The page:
Don't have an Account?
86. Brother, Can You Spare a Carburetor?
Daniel needed a new carburetor for his car.
, not a new one. A new one would
at least $250. Even a rebuilt one would
about $110. The cheapest thing to do was
go to a salvage yard.
California has about
salvage yards. Most of them are in southern
. The yards range in size from 10 acres
70 acres, holding anywhere from 300 to 3,000
, wrecked, or cheaply sold cars. The yards are
located outside of downtown but near a freeway
A salvage yard might pay you up to
to take your rundown car off your hands.
they place it in the yard, however, they
remove all its liquids—oil, gas, coolant, brake fluid,
fluid, power steering fluid, and windshield washer solvent.
usually sit in the yard for only a
before they are crushed, stacked, and then transported
Vehicle parts are inexpensive, but you
to remove them yourself. The carburetor that Daniel
was only $20. Nothing in the yard, however,
with a guarantee. If it doesn’t work or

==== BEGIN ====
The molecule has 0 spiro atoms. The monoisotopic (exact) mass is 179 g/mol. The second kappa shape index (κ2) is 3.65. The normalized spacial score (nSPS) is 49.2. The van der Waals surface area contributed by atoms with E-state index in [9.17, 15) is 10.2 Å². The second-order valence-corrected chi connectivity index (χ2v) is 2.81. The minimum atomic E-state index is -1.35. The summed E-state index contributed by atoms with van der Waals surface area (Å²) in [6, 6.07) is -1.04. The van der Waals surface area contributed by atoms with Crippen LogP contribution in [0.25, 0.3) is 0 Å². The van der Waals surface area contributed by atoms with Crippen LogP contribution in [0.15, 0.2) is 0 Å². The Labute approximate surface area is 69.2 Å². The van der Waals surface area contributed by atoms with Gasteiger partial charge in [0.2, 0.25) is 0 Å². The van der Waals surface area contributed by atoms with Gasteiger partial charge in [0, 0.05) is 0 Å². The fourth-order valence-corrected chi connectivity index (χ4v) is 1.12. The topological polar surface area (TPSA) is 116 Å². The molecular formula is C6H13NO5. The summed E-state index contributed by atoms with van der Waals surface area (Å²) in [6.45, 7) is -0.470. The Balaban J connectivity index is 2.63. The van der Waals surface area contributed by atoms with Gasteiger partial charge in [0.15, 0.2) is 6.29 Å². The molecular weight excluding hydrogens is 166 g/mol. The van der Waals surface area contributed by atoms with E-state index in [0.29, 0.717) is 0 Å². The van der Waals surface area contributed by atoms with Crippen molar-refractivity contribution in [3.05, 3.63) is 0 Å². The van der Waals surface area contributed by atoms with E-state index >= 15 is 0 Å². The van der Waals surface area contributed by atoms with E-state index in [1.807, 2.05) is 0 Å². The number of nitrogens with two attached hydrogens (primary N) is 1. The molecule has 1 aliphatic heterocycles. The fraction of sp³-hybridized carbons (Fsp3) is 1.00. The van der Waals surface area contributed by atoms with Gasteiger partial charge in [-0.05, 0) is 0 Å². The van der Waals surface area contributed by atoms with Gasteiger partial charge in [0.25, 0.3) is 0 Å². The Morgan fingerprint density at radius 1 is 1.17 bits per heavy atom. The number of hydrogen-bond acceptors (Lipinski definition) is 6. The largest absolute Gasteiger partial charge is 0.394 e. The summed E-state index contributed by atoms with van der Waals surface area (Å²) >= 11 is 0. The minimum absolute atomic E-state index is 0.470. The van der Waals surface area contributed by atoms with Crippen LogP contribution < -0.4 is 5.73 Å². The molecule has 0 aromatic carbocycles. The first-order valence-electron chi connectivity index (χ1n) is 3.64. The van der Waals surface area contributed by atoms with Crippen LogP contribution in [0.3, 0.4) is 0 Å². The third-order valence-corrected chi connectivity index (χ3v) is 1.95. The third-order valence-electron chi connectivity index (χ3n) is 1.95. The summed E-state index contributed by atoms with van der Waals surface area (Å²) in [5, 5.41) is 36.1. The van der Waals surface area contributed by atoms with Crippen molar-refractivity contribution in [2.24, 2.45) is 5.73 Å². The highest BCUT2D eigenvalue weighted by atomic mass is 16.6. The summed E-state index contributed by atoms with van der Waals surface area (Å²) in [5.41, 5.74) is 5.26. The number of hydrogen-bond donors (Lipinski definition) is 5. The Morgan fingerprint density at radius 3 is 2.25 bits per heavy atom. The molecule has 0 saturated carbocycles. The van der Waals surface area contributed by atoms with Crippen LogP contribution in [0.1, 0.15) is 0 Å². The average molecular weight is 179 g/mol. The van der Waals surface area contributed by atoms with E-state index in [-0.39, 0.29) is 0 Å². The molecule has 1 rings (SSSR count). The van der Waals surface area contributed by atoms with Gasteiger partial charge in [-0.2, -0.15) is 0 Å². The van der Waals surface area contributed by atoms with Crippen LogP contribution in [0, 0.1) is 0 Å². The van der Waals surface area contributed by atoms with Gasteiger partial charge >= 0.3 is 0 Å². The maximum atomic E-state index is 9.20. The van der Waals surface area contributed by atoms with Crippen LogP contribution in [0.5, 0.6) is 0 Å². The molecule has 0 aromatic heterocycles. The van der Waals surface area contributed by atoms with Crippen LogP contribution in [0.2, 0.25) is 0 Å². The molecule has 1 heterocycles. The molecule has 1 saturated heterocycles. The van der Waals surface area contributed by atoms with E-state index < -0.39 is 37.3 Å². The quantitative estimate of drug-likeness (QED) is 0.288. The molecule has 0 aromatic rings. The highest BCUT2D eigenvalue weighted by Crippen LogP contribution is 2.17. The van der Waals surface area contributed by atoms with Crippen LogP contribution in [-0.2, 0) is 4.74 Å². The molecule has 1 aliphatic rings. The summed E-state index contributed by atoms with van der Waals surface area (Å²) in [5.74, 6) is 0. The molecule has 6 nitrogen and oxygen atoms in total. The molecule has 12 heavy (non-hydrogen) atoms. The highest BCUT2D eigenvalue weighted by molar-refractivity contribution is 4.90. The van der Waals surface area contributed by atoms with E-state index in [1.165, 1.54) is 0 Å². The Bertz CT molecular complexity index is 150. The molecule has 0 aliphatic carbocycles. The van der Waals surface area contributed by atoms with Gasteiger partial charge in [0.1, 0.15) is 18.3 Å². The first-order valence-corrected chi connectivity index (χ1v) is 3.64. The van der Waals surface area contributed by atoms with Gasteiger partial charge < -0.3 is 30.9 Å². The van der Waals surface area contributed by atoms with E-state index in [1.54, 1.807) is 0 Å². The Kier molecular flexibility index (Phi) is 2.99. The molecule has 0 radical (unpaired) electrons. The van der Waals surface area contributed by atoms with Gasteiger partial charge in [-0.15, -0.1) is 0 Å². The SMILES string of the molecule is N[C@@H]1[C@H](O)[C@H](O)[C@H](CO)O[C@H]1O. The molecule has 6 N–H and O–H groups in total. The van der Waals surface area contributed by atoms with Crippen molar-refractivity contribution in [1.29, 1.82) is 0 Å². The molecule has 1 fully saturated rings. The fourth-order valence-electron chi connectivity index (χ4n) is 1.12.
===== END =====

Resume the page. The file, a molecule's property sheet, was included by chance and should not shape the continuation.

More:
, you can replace it with a similar item,
you won’t get your money back.
brother’s car. After paying the $3 entry fee
the man in the little wooden shack, Daniel
into the yard. He walked about five minutes
he found the foreign car section. It looked
there were at least 200 cars. It was
and hot. There was no shade anywhere in
yard. Carrying his toolbox, Daniel went searching for
Almost three hours later, Daniel was
at the shack. He bought himself a cold
from a machine. A few minutes later, he
the $20 plus tax and walked out of
yard. Driving home, he wondered if all the
was worth the savings. If the carburetor didn’t
, he’d have to do this all over again.
he got home, his brother Monty was standing
to Daniel’s car. Monty had a big smile
his face. “Hey, guess what? It wasn’t your
. It was the fuel filter. I changed it,
your car runs great now.”